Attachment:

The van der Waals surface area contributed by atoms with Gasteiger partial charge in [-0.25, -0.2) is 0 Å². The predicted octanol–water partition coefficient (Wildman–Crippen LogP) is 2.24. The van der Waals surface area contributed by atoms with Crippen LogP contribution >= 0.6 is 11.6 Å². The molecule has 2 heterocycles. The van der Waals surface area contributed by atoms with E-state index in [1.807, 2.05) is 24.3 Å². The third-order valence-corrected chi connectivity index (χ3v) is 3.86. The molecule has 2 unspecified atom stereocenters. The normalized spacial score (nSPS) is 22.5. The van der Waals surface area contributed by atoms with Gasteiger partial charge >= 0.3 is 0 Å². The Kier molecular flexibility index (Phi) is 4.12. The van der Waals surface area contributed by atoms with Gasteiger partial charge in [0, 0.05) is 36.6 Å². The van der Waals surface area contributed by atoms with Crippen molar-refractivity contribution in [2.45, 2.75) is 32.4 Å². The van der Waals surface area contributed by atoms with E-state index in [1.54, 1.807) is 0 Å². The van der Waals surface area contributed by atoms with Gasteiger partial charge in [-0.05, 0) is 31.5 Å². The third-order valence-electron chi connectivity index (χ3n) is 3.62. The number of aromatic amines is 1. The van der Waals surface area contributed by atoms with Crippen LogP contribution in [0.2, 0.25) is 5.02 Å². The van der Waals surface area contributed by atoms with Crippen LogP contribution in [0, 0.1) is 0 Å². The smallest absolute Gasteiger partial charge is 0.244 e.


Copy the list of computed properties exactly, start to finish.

The van der Waals surface area contributed by atoms with Gasteiger partial charge in [-0.25, -0.2) is 0 Å². The predicted octanol–water partition coefficient (Wildman–Crippen LogP) is 2.24. The van der Waals surface area contributed by atoms with Crippen LogP contribution >= 0.6 is 11.6 Å². The molecule has 2 heterocycles. The van der Waals surface area contributed by atoms with E-state index in [1.807, 2.05) is 24.3 Å². The third-order valence-corrected chi connectivity index (χ3v) is 3.86. The molecule has 2 unspecified atom stereocenters. The normalized spacial score (nSPS) is 22.5. The van der Waals surface area contributed by atoms with Gasteiger partial charge >= 0.3 is 0 Å². The Kier molecular flexibility index (Phi) is 4.12. The van der Waals surface area contributed by atoms with Gasteiger partial charge in [0, 0.05) is 36.6 Å². The van der Waals surface area contributed by atoms with Crippen molar-refractivity contribution in [2.45, 2.75) is 32.4 Å². The van der Waals surface area contributed by atoms with E-state index in [1.54, 1.807) is 0 Å². The van der Waals surface area contributed by atoms with Gasteiger partial charge in [-0.05, 0) is 31.5 Å². The third-order valence-electron chi connectivity index (χ3n) is 3.62. The number of aromatic amines is 1. The van der Waals surface area contributed by atoms with Crippen LogP contribution in [0.2, 0.25) is 5.02 Å². The van der Waals surface area contributed by atoms with Crippen LogP contribution in [0, 0.1) is 0 Å². The smallest absolute Gasteiger partial charge is 0.244 e.